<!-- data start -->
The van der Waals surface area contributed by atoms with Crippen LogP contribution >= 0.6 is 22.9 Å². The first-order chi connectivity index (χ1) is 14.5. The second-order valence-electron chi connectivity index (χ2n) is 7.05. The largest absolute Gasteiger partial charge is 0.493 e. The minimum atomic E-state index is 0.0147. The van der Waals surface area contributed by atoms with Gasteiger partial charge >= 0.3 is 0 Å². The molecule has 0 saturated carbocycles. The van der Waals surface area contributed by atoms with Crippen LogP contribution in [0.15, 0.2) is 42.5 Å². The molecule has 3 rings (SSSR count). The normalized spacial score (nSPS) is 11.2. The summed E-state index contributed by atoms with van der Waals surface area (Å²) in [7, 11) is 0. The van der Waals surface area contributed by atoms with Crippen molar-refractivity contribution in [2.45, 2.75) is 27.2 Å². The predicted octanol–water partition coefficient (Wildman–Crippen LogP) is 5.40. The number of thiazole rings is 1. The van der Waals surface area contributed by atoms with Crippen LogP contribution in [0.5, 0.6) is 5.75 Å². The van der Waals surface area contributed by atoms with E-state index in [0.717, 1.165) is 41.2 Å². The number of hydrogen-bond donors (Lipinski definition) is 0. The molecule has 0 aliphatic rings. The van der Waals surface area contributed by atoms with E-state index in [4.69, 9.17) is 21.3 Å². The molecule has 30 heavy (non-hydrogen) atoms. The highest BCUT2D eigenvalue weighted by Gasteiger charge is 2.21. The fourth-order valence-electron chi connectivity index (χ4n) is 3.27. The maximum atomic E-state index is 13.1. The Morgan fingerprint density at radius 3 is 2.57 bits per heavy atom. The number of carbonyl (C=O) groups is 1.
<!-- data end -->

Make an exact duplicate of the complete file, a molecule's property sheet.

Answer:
The van der Waals surface area contributed by atoms with Crippen LogP contribution >= 0.6 is 22.9 Å². The first-order chi connectivity index (χ1) is 14.5. The second-order valence-electron chi connectivity index (χ2n) is 7.05. The largest absolute Gasteiger partial charge is 0.493 e. The minimum atomic E-state index is 0.0147. The van der Waals surface area contributed by atoms with Gasteiger partial charge >= 0.3 is 0 Å². The molecule has 0 saturated carbocycles. The van der Waals surface area contributed by atoms with Crippen LogP contribution in [0.15, 0.2) is 42.5 Å². The molecule has 3 rings (SSSR count). The normalized spacial score (nSPS) is 11.2. The summed E-state index contributed by atoms with van der Waals surface area (Å²) in [7, 11) is 0. The van der Waals surface area contributed by atoms with Crippen molar-refractivity contribution in [2.45, 2.75) is 27.2 Å². The predicted octanol–water partition coefficient (Wildman–Crippen LogP) is 5.40. The number of thiazole rings is 1. The van der Waals surface area contributed by atoms with Crippen LogP contribution in [0.5, 0.6) is 5.75 Å². The van der Waals surface area contributed by atoms with E-state index in [0.717, 1.165) is 41.2 Å². The number of hydrogen-bond donors (Lipinski definition) is 0. The molecule has 0 aliphatic rings. The van der Waals surface area contributed by atoms with E-state index in [4.69, 9.17) is 21.3 Å². The molecule has 30 heavy (non-hydrogen) atoms. The highest BCUT2D eigenvalue weighted by Gasteiger charge is 2.21. The fourth-order valence-electron chi connectivity index (χ4n) is 3.27. The maximum atomic E-state index is 13.1. The Morgan fingerprint density at radius 3 is 2.57 bits per heavy atom. The number of carbonyl (C=O) groups is 1.